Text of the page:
Home » Uncategorized » The Fallaci spirit

The Fallaci spirit

I see that Enza Ferreri has a piece remembering the late Italian journalist and ethnopatriot Oriana Fallaci.
That’s a coincidence; I was about to post some quotes from Fallaci, because in the wake of the events in Paris I thought of Miss Fallaci and her fiery spirit, her outspoken warnings about the dangerous course Europe was pursuing. As Enza Ferreri says, Fallaci’s words seem especially apropos now.

“The canard of “moderate” Islam, the comedy of tolerance, the lie of the integration, the farce of multiculturalism continue. And with that, the attempt to make us believe that the enemy consists of a small minority and that small minority lives in distant countries. Well, the enemy is not a small minority. And he’s in our home.”

Fallaci was an inspiration to me back in the days when I had just begun blogging, and Islam was very much in the forefront of our concerns. I was drawn to Fallaci because she displayed the passionate spirit that is so essential on our part in these times. Her words were a breath of fresh air, and I admired the boldness with which she expressed herself. Was she perfect? No; she started out as a leftist, and her experiences led her away from some of her earlier views. (I mention this pre-emptively, lest someone say ”but, but, she was a Communist”). But she was capable of learning by life experience — a rare thing amongst leftists. Few people of any political mindset seem capable of re-thinking their habitual views, but she did.

J. R. Nyquist, back in 2006, in an article about Fallaci, said:

Fear is the determining factor in the decline of democracy, Fallaci claims. And therefore courage is the antidote. Tried in Paris for writing that Muslims “breed like rats” (“Ils se multiplient comme les rats”), Fallaci denounces Europe’s intellectuals as “the oblivious ones.” Her analysis is precise. She identifies a mortal threat to Western Civilization. It is the mortal threat of our own cowardice before the truth. The Muslims are flooding into Europe, building mosques and having babies. Europe is being inundated by this invasion, and soon it will cease to exist as Europe. Already, she explains, it is too late because Europe has been poisoned by socialism and enslaved by a comfortable and false conservatism. Caught between the two there is no manhood left, no freedom for reason, and no chance for reemergence. Europe has fallen to the “gurus of Political Correctness and the agitprops of victimism … wailing in the name of Human-Rights.”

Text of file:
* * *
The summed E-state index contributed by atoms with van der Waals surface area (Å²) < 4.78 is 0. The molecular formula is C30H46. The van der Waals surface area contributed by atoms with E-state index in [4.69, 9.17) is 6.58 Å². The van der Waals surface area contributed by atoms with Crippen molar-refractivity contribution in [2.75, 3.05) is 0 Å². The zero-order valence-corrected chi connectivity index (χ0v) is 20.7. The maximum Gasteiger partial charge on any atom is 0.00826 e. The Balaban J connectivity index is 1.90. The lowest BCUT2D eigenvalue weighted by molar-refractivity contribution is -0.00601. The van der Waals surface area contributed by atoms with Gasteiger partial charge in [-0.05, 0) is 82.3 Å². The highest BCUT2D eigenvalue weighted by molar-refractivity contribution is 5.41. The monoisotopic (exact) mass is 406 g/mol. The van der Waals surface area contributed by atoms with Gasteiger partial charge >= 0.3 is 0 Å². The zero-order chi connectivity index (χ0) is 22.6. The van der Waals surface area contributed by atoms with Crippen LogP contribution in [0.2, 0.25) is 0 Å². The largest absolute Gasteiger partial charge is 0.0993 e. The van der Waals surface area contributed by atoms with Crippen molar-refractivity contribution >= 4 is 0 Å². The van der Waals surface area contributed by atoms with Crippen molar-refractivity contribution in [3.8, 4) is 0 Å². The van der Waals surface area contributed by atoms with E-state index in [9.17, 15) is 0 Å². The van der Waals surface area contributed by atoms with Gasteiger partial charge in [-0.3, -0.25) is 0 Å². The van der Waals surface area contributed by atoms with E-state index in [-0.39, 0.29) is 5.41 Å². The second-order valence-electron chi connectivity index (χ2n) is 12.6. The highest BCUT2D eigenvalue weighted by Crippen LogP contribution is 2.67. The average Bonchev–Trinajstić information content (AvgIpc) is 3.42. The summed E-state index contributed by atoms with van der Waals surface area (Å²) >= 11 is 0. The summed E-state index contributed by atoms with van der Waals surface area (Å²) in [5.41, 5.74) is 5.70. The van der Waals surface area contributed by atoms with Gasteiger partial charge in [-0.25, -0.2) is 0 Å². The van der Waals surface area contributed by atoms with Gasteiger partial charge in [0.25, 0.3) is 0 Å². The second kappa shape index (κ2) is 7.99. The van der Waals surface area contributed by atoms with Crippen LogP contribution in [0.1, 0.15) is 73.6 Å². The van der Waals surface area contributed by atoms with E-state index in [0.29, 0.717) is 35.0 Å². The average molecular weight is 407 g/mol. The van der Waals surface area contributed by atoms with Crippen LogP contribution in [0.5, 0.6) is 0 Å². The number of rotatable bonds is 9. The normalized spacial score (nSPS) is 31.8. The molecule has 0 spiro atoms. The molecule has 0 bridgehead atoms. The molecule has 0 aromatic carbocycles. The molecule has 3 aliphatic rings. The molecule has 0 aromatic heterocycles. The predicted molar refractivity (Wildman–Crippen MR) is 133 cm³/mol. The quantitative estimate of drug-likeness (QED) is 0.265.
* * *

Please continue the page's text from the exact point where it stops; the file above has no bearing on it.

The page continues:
[…]
Decades ago Europe bought into the nonsense that “peace” is a choice if only we set aside our belligerent instincts. And so, Europe sees no enemy in Islam. Instead, Europe protects and incubates the Islamic serpent’s egg held fast to its bosom. Any other course is viewed as “racism.” The very act of protecting one’s culture, of defending the boundary that separates “them” from “us,” is considered illegitimate. The Muslim response to European tolerance is simple: They defend their cultural identity, threatening death to anyone who criticizes the Prophet Mohammed. At the same time, Western Europe sacrifices freedom of speech in order to placate Muslim immigrants. Islam can defend its “rights” while European culture must give way.

And further, this all-important passage: